I get the earth will be resurrected like our bodies will be resurrected, but 2 Peter 3 makes it sound pretty dramatic with the fire, and like a clean sweep. So does everything melt and the matter is all broken down, then God resurrects the New Earth from those pieces? Or is it more like the flood, where everything is covered and “destroyed,” but the basic form is still there?
Some say there will be a fiery meltdown of the earth’s surface, not the total destruction of the entire earth. But either works in analogy with the bodily resurrection since a totally disintegrated body will rise just like one that has died two days ago.
Here are some related excerpts from my book Heaven:
Wayne Grudem, in his discussion of 2 Peter 3:10, which speaks of “everything” in the earth being “laid bare,” suggests that Peter “may not be speaking of the earth as a planet but rather the surface things on the earth (that is, much of the ground and the things on the ground).” 
Anthony Hoekema said, “If God would have to annihilate the present cosmos, Satan would have won a great victory. . . . Satan would have succeeded in so devastatingly corrupting the present cosmos and the present earth that God could do nothing with it but to blot it totally out of existence. But Satan did not win such victory. On the contrary, Satan has been decisively defeated. God will reveal the full dimensions of that defeat when he shall renew this very earth on which Satan deceived mankind and finally banish from it all the results of Satan’s evil machinations.”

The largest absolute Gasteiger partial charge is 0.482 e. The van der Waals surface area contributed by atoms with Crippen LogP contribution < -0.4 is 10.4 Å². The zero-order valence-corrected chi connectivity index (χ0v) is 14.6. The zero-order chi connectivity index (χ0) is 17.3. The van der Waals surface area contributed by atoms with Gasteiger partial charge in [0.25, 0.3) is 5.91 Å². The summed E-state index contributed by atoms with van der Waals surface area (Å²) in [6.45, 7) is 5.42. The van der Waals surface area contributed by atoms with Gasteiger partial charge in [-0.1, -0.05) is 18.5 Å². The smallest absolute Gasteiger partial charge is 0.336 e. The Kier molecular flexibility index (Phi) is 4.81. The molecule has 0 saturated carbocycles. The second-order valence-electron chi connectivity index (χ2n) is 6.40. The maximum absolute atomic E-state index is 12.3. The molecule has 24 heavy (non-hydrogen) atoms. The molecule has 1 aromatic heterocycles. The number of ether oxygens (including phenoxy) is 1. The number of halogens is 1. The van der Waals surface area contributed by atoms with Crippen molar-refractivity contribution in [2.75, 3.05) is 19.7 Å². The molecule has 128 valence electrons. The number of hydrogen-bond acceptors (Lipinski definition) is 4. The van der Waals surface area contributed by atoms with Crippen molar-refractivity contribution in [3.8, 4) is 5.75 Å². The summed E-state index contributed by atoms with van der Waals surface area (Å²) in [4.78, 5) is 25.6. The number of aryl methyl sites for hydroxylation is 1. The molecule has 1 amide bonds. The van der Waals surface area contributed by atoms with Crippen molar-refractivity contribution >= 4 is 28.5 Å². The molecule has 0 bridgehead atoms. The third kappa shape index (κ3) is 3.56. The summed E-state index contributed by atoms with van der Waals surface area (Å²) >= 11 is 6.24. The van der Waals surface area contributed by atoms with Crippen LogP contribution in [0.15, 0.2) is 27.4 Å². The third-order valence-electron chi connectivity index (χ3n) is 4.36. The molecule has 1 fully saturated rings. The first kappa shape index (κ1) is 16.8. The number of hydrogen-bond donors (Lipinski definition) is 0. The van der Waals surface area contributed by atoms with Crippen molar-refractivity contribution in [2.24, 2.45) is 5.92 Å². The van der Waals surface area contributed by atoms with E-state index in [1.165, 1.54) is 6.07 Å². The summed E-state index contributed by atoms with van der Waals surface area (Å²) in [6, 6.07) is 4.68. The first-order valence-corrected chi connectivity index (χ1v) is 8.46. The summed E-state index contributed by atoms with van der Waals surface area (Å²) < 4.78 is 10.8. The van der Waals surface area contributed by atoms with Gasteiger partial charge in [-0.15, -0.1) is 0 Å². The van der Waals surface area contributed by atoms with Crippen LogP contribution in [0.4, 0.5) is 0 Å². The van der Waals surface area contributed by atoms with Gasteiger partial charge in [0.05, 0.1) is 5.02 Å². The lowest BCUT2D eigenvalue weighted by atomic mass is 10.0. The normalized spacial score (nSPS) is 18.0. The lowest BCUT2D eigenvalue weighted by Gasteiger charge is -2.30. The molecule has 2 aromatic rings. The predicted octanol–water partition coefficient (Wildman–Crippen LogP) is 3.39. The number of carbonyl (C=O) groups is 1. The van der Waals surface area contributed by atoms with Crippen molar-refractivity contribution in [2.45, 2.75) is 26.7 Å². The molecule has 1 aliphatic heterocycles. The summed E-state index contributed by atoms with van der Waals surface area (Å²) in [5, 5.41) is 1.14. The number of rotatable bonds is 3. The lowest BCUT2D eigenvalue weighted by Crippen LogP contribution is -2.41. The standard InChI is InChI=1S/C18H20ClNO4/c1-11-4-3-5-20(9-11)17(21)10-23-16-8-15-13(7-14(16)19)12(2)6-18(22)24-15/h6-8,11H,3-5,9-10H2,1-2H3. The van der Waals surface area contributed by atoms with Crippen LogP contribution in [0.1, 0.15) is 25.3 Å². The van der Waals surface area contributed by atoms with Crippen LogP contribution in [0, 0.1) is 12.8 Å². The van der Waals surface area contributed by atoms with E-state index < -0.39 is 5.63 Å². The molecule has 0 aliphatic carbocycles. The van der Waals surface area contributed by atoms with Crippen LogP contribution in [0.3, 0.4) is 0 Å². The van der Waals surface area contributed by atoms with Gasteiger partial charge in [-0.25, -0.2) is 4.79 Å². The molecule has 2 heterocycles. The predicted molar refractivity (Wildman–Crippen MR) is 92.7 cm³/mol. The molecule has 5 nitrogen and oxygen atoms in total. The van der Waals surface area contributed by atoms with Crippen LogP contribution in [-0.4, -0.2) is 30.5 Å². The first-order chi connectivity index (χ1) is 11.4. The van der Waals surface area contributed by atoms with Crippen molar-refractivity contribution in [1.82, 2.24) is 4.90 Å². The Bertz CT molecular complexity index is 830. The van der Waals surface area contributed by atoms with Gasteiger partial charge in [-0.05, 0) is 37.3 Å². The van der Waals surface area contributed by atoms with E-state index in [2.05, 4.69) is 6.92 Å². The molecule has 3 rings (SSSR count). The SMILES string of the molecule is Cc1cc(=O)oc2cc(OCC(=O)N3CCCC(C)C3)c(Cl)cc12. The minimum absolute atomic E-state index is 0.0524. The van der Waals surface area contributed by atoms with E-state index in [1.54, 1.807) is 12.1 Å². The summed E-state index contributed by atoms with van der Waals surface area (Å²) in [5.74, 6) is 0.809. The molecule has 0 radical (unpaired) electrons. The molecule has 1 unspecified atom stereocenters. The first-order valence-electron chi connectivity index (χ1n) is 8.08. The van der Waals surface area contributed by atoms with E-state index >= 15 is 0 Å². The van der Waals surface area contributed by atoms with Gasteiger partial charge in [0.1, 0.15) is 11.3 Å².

John Piper argues that God did not create matter to throw it away. He writes, “When Revelation 21:1 and 2 Peter 3:10 say that the present earth and heavens will ‘pass away,’ it does not have to mean that they go out of existence, but may mean that there will be such a change in them that their present condition passes away. We might say, ‘The caterpillar passes away, and the butterfly emerges.’ There is a real passing away, and there is a real continuity, a real connection.”